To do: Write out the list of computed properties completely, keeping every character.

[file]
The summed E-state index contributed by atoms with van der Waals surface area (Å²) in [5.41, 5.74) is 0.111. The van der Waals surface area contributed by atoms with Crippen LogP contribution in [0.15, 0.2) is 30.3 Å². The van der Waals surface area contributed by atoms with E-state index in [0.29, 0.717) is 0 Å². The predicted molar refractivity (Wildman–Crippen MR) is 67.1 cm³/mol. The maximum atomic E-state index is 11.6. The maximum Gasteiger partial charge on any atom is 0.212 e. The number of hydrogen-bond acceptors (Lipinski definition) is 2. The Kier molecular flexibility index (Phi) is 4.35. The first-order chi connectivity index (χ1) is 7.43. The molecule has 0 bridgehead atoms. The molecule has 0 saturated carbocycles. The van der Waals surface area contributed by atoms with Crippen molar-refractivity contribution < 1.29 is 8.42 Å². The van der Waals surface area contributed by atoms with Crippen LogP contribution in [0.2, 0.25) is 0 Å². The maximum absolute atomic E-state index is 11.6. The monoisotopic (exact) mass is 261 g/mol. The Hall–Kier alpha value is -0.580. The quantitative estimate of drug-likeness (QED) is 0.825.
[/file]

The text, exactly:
The summed E-state index contributed by atoms with van der Waals surface area (Å²) in [5.41, 5.74) is 0.111. The van der Waals surface area contributed by atoms with Crippen LogP contribution in [0.15, 0.2) is 30.3 Å². The van der Waals surface area contributed by atoms with E-state index in [0.29, 0.717) is 0 Å². The predicted molar refractivity (Wildman–Crippen MR) is 67.1 cm³/mol. The maximum atomic E-state index is 11.6. The maximum Gasteiger partial charge on any atom is 0.212 e. The number of hydrogen-bond acceptors (Lipinski definition) is 2. The Kier molecular flexibility index (Phi) is 4.35. The first-order chi connectivity index (χ1) is 7.43. The molecule has 0 bridgehead atoms. The molecule has 0 saturated carbocycles. The van der Waals surface area contributed by atoms with Crippen molar-refractivity contribution < 1.29 is 8.42 Å². The van der Waals surface area contributed by atoms with Crippen LogP contribution in [0.2, 0.25) is 0 Å². The maximum absolute atomic E-state index is 11.6. The monoisotopic (exact) mass is 261 g/mol. The Hall–Kier alpha value is -0.580. The quantitative estimate of drug-likeness (QED) is 0.825.